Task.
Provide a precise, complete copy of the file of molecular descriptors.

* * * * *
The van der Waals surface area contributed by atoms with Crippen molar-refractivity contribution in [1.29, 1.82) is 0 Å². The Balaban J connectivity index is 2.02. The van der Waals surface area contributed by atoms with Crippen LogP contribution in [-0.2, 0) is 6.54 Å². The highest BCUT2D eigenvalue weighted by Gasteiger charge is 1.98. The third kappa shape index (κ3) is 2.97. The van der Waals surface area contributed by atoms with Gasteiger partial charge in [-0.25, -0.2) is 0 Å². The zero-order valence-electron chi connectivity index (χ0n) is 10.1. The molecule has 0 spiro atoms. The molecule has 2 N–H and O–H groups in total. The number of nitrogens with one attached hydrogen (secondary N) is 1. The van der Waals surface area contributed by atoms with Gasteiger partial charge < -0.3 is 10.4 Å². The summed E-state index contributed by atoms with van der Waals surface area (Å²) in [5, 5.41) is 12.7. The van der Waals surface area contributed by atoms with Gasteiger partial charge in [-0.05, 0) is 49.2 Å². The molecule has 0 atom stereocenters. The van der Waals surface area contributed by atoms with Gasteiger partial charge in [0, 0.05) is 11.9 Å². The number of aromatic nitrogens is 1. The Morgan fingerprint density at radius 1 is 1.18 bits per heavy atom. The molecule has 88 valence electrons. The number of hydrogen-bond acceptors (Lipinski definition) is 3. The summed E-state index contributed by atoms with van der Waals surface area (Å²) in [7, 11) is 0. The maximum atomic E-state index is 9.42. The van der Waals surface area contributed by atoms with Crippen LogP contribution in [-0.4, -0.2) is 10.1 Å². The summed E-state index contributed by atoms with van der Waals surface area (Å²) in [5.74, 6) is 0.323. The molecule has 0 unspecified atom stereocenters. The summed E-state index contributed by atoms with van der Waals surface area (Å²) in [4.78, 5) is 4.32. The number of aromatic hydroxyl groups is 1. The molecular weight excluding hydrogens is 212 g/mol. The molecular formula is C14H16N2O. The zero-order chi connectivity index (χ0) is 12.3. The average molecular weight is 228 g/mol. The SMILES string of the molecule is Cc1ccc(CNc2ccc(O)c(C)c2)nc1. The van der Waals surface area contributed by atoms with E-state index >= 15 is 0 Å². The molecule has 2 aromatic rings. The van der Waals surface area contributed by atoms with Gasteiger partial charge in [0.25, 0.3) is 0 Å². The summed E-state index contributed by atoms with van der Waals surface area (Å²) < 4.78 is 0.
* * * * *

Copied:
The van der Waals surface area contributed by atoms with Crippen molar-refractivity contribution in [1.29, 1.82) is 0 Å². The Balaban J connectivity index is 2.02. The van der Waals surface area contributed by atoms with Crippen LogP contribution in [-0.2, 0) is 6.54 Å². The highest BCUT2D eigenvalue weighted by Gasteiger charge is 1.98. The third kappa shape index (κ3) is 2.97. The van der Waals surface area contributed by atoms with Gasteiger partial charge in [-0.25, -0.2) is 0 Å². The zero-order valence-electron chi connectivity index (χ0n) is 10.1. The molecule has 0 spiro atoms. The molecule has 2 N–H and O–H groups in total. The number of nitrogens with one attached hydrogen (secondary N) is 1. The van der Waals surface area contributed by atoms with Gasteiger partial charge < -0.3 is 10.4 Å². The summed E-state index contributed by atoms with van der Waals surface area (Å²) in [5, 5.41) is 12.7. The van der Waals surface area contributed by atoms with Gasteiger partial charge in [-0.05, 0) is 49.2 Å². The molecule has 0 atom stereocenters. The van der Waals surface area contributed by atoms with Gasteiger partial charge in [0, 0.05) is 11.9 Å². The number of aromatic nitrogens is 1. The Morgan fingerprint density at radius 1 is 1.18 bits per heavy atom. The molecule has 88 valence electrons. The number of hydrogen-bond acceptors (Lipinski definition) is 3. The summed E-state index contributed by atoms with van der Waals surface area (Å²) in [7, 11) is 0. The maximum atomic E-state index is 9.42. The van der Waals surface area contributed by atoms with Crippen LogP contribution in [-0.4, -0.2) is 10.1 Å². The summed E-state index contributed by atoms with van der Waals surface area (Å²) in [5.74, 6) is 0.323. The molecule has 0 unspecified atom stereocenters. The summed E-state index contributed by atoms with van der Waals surface area (Å²) in [4.78, 5) is 4.32. The number of aromatic hydroxyl groups is 1. The molecular weight excluding hydrogens is 212 g/mol. The molecular formula is C14H16N2O. The zero-order chi connectivity index (χ0) is 12.3. The average molecular weight is 228 g/mol. The SMILES string of the molecule is Cc1ccc(CNc2ccc(O)c(C)c2)nc1. The van der Waals surface area contributed by atoms with E-state index >= 15 is 0 Å². The molecule has 2 aromatic rings. The van der Waals surface area contributed by atoms with Gasteiger partial charge in [0.25, 0.3) is 0 Å². The summed E-state index contributed by atoms with van der Waals surface area (Å²) < 4.78 is 0.